Its Object. -- "To show unto his servants things which must shortly come to pass." His servants -- who are they? Is there any limit? For whose benefit was the Revelation given? Was it given for any specified persons? for any particular churches? for any special period of time? -- No; it is for all the church in all time, so long as any of the events therein predicted remain to be accomplished. It is for all those who can claim the appellation of "his servants," wherever they may live. p. 324, Para. 2.

But this language brings up again the common view that the Revelation is not to be understood. God says that it was given to show something to his servants; and yet many of the expounders of his word tell us that it does not show anything, because no man can understand it! as though God would undertake to make known to mankind some important truths, and yet fall into the worse than earthly folly of clothing them in language or in figures which human minds could not comprehend! as though he would command a person to behold some distant object, and then erect an impenetrable barrier between him and the object specified! or as though he would give his servants a light to guide them through the gloom of night, and yet throw over that light a pall so thick and heavy that not a ray of its brightness could penetrate the obscuring folds! How do they dishonor God who thus trifle with his word! No; the Revelation will accomplish the object for which it was given, and "his servants" will learn therefrom "the things which must shortly come to pass," and which concern their eternal salvation. p. 324, Para. 3.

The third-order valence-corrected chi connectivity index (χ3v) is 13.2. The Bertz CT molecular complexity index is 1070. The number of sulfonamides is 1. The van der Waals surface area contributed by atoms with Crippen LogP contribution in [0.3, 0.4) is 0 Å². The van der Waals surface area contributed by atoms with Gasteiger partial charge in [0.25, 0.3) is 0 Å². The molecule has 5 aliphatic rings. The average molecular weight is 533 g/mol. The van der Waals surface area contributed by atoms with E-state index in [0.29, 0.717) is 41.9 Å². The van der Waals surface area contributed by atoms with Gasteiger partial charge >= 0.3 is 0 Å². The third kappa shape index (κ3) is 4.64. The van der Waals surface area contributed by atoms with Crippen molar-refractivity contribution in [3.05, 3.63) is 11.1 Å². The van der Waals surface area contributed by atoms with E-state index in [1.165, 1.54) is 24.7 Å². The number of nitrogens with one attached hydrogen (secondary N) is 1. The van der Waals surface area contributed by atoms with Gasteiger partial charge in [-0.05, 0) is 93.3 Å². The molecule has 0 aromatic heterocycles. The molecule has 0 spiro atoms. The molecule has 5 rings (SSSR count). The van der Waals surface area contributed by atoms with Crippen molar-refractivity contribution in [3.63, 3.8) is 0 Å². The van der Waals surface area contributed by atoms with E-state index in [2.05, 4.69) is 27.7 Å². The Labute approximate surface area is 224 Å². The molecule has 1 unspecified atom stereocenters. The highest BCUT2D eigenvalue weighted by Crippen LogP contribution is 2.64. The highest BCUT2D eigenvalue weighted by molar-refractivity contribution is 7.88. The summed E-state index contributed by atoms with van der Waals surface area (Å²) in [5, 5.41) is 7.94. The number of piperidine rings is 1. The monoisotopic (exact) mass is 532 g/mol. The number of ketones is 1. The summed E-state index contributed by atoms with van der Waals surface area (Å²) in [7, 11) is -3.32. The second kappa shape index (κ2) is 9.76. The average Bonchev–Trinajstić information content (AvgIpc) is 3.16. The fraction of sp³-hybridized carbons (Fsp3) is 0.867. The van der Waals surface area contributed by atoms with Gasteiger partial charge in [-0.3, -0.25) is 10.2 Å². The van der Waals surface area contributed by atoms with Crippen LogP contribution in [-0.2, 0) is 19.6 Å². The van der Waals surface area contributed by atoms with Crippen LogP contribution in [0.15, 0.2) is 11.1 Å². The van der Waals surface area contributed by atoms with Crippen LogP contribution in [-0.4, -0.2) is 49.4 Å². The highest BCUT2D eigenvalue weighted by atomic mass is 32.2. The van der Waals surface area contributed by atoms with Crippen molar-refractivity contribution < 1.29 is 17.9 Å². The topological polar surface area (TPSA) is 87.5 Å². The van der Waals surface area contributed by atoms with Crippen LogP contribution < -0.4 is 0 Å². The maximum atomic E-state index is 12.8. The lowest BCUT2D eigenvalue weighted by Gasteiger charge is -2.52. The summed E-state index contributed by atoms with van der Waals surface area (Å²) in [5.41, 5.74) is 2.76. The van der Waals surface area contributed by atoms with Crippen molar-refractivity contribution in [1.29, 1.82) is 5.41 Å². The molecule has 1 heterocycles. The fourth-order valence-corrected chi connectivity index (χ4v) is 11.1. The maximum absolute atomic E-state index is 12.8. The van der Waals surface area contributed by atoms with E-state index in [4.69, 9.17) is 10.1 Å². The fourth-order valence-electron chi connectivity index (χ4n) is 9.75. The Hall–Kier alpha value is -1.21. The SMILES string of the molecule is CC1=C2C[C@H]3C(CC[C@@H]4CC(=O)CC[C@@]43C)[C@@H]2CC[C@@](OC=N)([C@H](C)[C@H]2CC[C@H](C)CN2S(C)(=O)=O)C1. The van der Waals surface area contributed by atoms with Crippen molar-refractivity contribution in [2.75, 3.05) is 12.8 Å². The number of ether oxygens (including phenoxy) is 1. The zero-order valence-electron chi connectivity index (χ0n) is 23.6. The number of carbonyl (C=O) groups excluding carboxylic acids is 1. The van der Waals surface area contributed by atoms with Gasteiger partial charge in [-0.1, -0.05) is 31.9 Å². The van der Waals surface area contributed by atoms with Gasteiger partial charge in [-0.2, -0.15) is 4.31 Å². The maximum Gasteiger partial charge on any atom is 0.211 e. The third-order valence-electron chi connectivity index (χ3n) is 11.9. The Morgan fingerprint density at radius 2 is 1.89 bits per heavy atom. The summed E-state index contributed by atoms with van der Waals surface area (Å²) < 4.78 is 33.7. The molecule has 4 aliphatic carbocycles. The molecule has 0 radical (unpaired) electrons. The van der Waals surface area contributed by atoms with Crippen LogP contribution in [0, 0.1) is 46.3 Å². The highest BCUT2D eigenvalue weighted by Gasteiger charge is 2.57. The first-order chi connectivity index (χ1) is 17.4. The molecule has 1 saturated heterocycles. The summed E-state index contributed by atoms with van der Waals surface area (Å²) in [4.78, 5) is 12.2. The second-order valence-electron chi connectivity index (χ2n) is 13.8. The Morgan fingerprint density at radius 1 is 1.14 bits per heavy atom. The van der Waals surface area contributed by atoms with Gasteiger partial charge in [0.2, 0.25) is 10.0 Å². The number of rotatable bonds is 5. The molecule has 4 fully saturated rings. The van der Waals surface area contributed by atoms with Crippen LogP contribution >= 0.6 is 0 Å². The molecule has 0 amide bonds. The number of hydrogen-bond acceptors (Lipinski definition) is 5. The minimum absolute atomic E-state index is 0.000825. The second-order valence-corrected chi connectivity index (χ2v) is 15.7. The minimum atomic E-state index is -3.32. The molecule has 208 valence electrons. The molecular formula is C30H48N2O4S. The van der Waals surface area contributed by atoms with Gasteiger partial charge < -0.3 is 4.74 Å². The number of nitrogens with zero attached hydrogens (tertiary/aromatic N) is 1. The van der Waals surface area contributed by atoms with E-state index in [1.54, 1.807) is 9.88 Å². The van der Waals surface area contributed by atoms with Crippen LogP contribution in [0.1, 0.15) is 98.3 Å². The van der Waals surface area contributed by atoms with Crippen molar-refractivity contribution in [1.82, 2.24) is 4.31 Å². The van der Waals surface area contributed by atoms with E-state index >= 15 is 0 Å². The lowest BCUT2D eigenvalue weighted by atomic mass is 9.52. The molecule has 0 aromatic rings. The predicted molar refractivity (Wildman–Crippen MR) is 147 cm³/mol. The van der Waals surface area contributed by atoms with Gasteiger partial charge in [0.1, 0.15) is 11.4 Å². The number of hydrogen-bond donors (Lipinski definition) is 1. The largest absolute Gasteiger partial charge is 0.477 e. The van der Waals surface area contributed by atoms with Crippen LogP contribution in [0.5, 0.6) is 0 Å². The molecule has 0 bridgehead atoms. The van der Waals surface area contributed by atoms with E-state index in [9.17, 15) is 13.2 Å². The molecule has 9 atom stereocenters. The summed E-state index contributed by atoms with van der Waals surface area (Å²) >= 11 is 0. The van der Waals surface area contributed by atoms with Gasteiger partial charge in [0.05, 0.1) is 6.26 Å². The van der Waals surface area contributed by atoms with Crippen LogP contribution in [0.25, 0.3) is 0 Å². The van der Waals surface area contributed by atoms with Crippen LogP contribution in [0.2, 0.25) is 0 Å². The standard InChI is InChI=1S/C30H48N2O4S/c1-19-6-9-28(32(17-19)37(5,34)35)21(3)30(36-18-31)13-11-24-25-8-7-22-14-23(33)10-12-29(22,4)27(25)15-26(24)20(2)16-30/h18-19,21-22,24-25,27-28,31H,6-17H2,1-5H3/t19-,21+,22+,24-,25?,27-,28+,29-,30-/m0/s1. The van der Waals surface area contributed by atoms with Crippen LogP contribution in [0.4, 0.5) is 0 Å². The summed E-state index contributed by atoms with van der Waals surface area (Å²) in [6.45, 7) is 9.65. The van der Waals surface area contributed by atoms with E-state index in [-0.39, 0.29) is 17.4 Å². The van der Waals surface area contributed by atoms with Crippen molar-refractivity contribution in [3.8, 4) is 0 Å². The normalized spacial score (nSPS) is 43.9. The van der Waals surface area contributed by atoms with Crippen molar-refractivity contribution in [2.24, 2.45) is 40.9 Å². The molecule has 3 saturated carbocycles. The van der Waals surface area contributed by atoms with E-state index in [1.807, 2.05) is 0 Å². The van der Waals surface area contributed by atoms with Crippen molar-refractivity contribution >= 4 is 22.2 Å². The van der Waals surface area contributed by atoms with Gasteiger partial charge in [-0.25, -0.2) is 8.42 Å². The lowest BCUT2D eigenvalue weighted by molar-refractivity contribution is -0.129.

His Angel. -- Christ sent and made known the Revelation to John by "his angel." A particular angel seems here to be brought to view. What angel could appropriately be called Christ's angel? May we not find an answer to this question in a significant passage in the prophecy of Daniel? In Dan. 10:21, an angel, which was doubtless Gabriel [see Daniel, chapters 9, 10, and 11:1], in making known some important truths to Daniel, said, "There is none that holdeth with me in these things, but Michael your prince." Who Michael is we easily learn. Jude [verse 9] calls him the "archangel." And Paul tells us that when the Lord descends from heaven, and the dead in Christ are raised, the voice of the archangel shall be heard. 1 Thess. 4:16. And whose voice will be heard at that amazing hour when the dead are called to life? The Lord himself replies, "Marvel not at this; for the hour is coming in the which all that are in the graves shall hear his voice" [John 5:28]; and the previous verse shows that the one here referred to, whose voice will then be heard, is the Son of man, or Christ. It is the voice of Christ, then, that calls the dead from their graves. That voice, Paul declares, is the voice of the archangel; and Jude says that the archangel is called Michael, the very personage mentioned in Daniel, and all referring to Christ. The statement in Daniel, then, is, that the truths to be revealed to Daniel were committed to Christ, and confined exclusively to him, and to an angel whose name was Gabriel. Similar to the work of communicating important truth to the "beloved prophet" is the work of Christ in the Revelation of communicating important truth to the "beloved disciple;" and who, in this work, can be his angel but he who was engaged with him in the former work, that is, the angel Gabriel? This fact will throw light on some points in this book, while it would also seem most appropriate that the same being who was employed to carry messages to the "beloved" prophet of the former dispensation, should perform the same office for him who corresponds to that prophet in the gospel age. [See on chapter 19:10.] p. 325, Para. 1.